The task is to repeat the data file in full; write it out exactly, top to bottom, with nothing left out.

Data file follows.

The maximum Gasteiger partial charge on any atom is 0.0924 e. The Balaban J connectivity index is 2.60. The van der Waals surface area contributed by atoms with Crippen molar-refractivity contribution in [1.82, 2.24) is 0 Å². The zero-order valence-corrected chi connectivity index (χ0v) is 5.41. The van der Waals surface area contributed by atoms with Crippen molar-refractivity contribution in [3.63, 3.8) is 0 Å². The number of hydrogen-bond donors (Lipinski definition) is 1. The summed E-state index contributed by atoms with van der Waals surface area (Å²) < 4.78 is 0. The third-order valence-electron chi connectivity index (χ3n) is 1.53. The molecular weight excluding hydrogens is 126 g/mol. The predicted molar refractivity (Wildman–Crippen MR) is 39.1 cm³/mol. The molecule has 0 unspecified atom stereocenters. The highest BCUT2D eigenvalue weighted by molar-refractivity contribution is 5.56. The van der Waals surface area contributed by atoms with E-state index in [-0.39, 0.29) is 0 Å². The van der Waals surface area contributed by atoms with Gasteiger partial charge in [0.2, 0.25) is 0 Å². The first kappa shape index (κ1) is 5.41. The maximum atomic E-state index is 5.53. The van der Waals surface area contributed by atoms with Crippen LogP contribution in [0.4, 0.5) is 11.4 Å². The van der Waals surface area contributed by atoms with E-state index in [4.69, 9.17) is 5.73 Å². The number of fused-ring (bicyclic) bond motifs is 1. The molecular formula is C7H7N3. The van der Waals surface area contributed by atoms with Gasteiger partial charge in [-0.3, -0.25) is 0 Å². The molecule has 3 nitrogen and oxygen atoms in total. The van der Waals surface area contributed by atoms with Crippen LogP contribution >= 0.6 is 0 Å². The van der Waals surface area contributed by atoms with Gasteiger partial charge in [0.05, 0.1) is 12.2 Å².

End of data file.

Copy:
The maximum Gasteiger partial charge on any atom is 0.0924 e. The Balaban J connectivity index is 2.60. The van der Waals surface area contributed by atoms with Crippen molar-refractivity contribution in [1.82, 2.24) is 0 Å². The zero-order valence-corrected chi connectivity index (χ0v) is 5.41. The van der Waals surface area contributed by atoms with Crippen molar-refractivity contribution in [3.63, 3.8) is 0 Å². The number of hydrogen-bond donors (Lipinski definition) is 1. The summed E-state index contributed by atoms with van der Waals surface area (Å²) < 4.78 is 0. The third-order valence-electron chi connectivity index (χ3n) is 1.53. The molecular weight excluding hydrogens is 126 g/mol. The predicted molar refractivity (Wildman–Crippen MR) is 39.1 cm³/mol. The molecule has 0 unspecified atom stereocenters. The highest BCUT2D eigenvalue weighted by molar-refractivity contribution is 5.56. The van der Waals surface area contributed by atoms with E-state index in [-0.39, 0.29) is 0 Å². The van der Waals surface area contributed by atoms with Gasteiger partial charge in [0.2, 0.25) is 0 Å². The first kappa shape index (κ1) is 5.41. The maximum atomic E-state index is 5.53. The van der Waals surface area contributed by atoms with Crippen LogP contribution in [0.4, 0.5) is 11.4 Å². The van der Waals surface area contributed by atoms with E-state index in [4.69, 9.17) is 5.73 Å². The number of fused-ring (bicyclic) bond motifs is 1. The molecular formula is C7H7N3. The van der Waals surface area contributed by atoms with Gasteiger partial charge in [-0.3, -0.25) is 0 Å². The molecule has 3 nitrogen and oxygen atoms in total. The van der Waals surface area contributed by atoms with Crippen LogP contribution >= 0.6 is 0 Å². The van der Waals surface area contributed by atoms with Gasteiger partial charge in [0.05, 0.1) is 12.2 Å².